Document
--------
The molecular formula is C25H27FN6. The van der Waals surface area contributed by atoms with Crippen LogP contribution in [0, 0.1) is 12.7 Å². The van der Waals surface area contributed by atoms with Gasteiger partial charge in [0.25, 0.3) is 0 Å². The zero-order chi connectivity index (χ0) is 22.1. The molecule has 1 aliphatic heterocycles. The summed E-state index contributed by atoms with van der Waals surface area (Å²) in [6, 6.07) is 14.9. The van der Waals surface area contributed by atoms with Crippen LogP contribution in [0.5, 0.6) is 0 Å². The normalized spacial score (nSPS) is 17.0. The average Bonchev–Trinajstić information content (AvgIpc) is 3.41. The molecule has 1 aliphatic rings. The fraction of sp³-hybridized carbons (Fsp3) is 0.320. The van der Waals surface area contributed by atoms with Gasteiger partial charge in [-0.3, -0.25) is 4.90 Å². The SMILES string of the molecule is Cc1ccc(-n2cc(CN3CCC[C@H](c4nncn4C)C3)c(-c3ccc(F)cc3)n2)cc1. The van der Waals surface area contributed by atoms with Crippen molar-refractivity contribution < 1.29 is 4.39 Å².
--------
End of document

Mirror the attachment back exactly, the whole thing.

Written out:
The molecular formula is C25H27FN6. The van der Waals surface area contributed by atoms with Crippen LogP contribution in [0, 0.1) is 12.7 Å². The van der Waals surface area contributed by atoms with Gasteiger partial charge in [0.25, 0.3) is 0 Å². The zero-order chi connectivity index (χ0) is 22.1. The molecule has 1 aliphatic heterocycles. The summed E-state index contributed by atoms with van der Waals surface area (Å²) in [6, 6.07) is 14.9. The van der Waals surface area contributed by atoms with Crippen LogP contribution in [0.5, 0.6) is 0 Å². The normalized spacial score (nSPS) is 17.0. The average Bonchev–Trinajstić information content (AvgIpc) is 3.41. The molecule has 1 aliphatic rings. The fraction of sp³-hybridized carbons (Fsp3) is 0.320. The van der Waals surface area contributed by atoms with Gasteiger partial charge in [-0.3, -0.25) is 4.90 Å². The SMILES string of the molecule is Cc1ccc(-n2cc(CN3CCC[C@H](c4nncn4C)C3)c(-c3ccc(F)cc3)n2)cc1. The van der Waals surface area contributed by atoms with Crippen molar-refractivity contribution < 1.29 is 4.39 Å².